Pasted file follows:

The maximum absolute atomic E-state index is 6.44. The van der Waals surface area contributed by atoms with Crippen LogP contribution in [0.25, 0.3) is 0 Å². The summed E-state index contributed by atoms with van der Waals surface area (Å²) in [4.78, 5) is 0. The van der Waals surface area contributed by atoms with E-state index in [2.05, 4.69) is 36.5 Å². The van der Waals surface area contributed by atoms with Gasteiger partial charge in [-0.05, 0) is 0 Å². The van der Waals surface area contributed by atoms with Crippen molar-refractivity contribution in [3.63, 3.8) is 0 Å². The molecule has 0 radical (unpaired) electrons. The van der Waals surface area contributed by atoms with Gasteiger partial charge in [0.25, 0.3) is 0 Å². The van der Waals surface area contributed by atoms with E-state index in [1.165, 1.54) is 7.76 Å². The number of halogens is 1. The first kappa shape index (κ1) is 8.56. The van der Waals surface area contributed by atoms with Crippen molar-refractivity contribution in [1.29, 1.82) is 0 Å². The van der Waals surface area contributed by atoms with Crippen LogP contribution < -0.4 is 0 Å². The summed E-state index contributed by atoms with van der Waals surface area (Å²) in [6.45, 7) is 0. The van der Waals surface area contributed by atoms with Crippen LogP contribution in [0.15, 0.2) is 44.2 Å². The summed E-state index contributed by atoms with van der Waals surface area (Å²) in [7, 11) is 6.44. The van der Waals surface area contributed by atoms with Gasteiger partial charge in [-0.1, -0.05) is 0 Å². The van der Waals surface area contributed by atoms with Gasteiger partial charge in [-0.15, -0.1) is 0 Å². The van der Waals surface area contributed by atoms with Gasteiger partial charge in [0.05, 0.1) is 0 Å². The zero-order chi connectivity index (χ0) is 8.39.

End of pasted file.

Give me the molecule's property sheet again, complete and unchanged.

The maximum absolute atomic E-state index is 6.44. The van der Waals surface area contributed by atoms with Crippen LogP contribution in [0.25, 0.3) is 0 Å². The summed E-state index contributed by atoms with van der Waals surface area (Å²) in [4.78, 5) is 0. The van der Waals surface area contributed by atoms with E-state index in [2.05, 4.69) is 36.5 Å². The van der Waals surface area contributed by atoms with Gasteiger partial charge in [-0.05, 0) is 0 Å². The van der Waals surface area contributed by atoms with Crippen molar-refractivity contribution in [3.63, 3.8) is 0 Å². The molecule has 0 radical (unpaired) electrons. The van der Waals surface area contributed by atoms with Gasteiger partial charge in [0.25, 0.3) is 0 Å². The van der Waals surface area contributed by atoms with E-state index in [1.165, 1.54) is 7.76 Å². The number of halogens is 1. The first kappa shape index (κ1) is 8.56. The van der Waals surface area contributed by atoms with Crippen molar-refractivity contribution in [1.29, 1.82) is 0 Å². The van der Waals surface area contributed by atoms with Crippen LogP contribution < -0.4 is 0 Å². The summed E-state index contributed by atoms with van der Waals surface area (Å²) in [6.45, 7) is 0. The van der Waals surface area contributed by atoms with Crippen LogP contribution in [0.15, 0.2) is 44.2 Å². The summed E-state index contributed by atoms with van der Waals surface area (Å²) in [7, 11) is 6.44. The van der Waals surface area contributed by atoms with Gasteiger partial charge in [-0.1, -0.05) is 0 Å². The van der Waals surface area contributed by atoms with Gasteiger partial charge in [-0.15, -0.1) is 0 Å². The van der Waals surface area contributed by atoms with Gasteiger partial charge in [0.05, 0.1) is 0 Å². The zero-order chi connectivity index (χ0) is 8.39.